— August 1, 2018
The idea of building one’s own company is tantalizing. Countless people in the U.S. start their own business endeavors every year. However, startups experience a sobering mortality rate. According to SmallBizTrends.com, more than half of all small business ventures fail in their first four years of existence.
One of the largest causes of business failure is inadequate cash flow. For small businesses looking to scale, the stakes are high and the margin of error is slim. Many small businesses fail to successfully maneuver the steep climb required to successfully scale their efforts.
If you have begun a new business venture, the following five tips will help boost your chance of success in meeting not only the 5-year mark but hopefully many years beyond.
Get Employees to Take Ownership
Whether you are working alongside your spouse, a few college roommates or a robust team of employees, the way your employees or partners approach their work will often make or break your success as a company. If your team members operate with a “do the bare minimum” mindset or are only motivated by their paychecks, chances are good that you won’t get top-level productivity or problem-solving performance out of your team.
In order to invite your employees to perform at higher levels, you have to create a culture of individual ownership within your company. As included in a list of tips to foster a culture of ownership in your business published by Business 2 Community, try holding regular debrief meetings to encourage feedback and create forums during which you can listen to your employees’ perspectives.
Build productive structures for time-management and performance accountability. And emphasize ownership thinking in your hiring practices.
Stick to Your Roots
As companies grow, the pull of other lucrative markets and the opportunities to step into deals or ventures that don’t match their original purpose become more numerous and tantalizing. Many businesses stray from their founding model, values, or market and can accordingly experience devastating (and even fatal) loss of quality, direction, or customer base.
Countless examples exist of businesses that have experienced turmoil after deviating from their original vision. For example, recent studies on LEGO Group reveals how their 40-year-old business experienced a sharp decrease in profitability in 1998 and in 2003 experienced a 26% loss in sales. LEGO Group took immediate action by enacting a “Back to the Core” marketing campaign, re-focusing their company on what had originally made it successful. The move worked and LEGO is now a multi-billion-dollar company.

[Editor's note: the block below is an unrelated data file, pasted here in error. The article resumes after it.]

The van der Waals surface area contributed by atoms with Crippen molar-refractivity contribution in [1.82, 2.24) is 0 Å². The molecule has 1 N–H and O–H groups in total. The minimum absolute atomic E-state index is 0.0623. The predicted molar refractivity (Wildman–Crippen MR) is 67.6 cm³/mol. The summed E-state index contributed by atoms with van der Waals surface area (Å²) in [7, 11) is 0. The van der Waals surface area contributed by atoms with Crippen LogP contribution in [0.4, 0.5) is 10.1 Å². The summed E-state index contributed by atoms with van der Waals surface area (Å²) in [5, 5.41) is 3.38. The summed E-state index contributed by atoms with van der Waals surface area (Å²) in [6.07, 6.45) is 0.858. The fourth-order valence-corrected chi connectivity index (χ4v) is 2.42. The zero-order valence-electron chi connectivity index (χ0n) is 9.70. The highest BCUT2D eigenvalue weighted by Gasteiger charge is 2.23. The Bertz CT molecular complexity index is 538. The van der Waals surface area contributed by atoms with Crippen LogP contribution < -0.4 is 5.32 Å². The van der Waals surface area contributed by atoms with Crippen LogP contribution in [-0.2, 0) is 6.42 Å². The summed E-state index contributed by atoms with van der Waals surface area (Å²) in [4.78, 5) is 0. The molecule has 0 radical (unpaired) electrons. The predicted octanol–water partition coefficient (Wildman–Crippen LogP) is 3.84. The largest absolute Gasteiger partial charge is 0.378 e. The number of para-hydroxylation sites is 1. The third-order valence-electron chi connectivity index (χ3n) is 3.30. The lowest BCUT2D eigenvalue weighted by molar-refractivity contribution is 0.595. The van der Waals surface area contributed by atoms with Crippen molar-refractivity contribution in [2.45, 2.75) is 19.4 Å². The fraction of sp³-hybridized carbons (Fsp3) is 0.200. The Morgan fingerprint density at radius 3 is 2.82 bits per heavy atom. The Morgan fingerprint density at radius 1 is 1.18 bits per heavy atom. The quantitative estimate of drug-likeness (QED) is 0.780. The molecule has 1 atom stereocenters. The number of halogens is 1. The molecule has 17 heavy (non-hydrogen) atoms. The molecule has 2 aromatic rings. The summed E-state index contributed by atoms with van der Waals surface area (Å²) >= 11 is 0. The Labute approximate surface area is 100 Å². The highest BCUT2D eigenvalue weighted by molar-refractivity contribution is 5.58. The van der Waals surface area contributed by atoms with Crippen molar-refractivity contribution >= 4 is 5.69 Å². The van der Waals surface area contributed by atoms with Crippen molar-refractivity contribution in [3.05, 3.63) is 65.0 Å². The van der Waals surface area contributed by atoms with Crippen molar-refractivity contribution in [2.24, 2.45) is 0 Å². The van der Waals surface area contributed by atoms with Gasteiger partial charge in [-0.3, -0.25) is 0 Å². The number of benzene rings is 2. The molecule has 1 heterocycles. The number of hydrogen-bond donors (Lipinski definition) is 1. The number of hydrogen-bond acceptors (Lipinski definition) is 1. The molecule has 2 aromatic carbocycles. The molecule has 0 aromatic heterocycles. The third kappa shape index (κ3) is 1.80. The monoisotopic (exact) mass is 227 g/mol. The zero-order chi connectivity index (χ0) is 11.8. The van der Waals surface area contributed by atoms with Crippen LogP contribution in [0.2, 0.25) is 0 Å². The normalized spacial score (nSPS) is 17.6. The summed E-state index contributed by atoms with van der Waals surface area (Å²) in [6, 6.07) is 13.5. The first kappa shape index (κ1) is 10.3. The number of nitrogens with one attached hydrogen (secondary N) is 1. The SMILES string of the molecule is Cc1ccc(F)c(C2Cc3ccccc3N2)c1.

Know How to Use Your Data
Data has never before been easier to collect, compile, analyze, and utilize. In fact, because of its accessibility, your ability to utilize data can make or break your company. If you don’t figure out how to employ data effectively, it’s only a matter of time before your competition does.
There are a few tips on how business owners can most effectively employ data including using data to lessen risk by projecting the outcomes of business moves more accurately and improving your product or service to better meet your consumer’s needs by providing better feedback channels and more effectively analyzing the resulting input.
Prioritize Customer Service
One way savvy businesses are gaining advantages over their competition is by prioritizing their customers’ experiences. Thanks to social media, customer service can be easier and cheaper than ever. According to recent academic research, Social customer care costs about $ 1 per interaction while phone support costs at least $ 6. Customers in virtually every sector are spending more and more time on social media platforms, and prioritizing an effective customer service and engagement plan can be a strategic way to develop better customer relationships and retention.
Prioritize Unique Value Propositions
Forbes contributor Eric Wagner points out the critical necessity of a strong Unique Value Proposition (UVP). In today’s market, competition is everywhere and the noise can be deafening. You may have a lightening-fast distribution method, a top-rated sales force, a slick product, or more funding available than you could spend.
You may have every conceivable tool available to you that should make a business successful. However, what makes your business different than all the rest — your UVP — could be the only thing that keeps you from driving all those shiny advantages into the ground while a competitor working out of his basement makes a better value proposition to your customer base.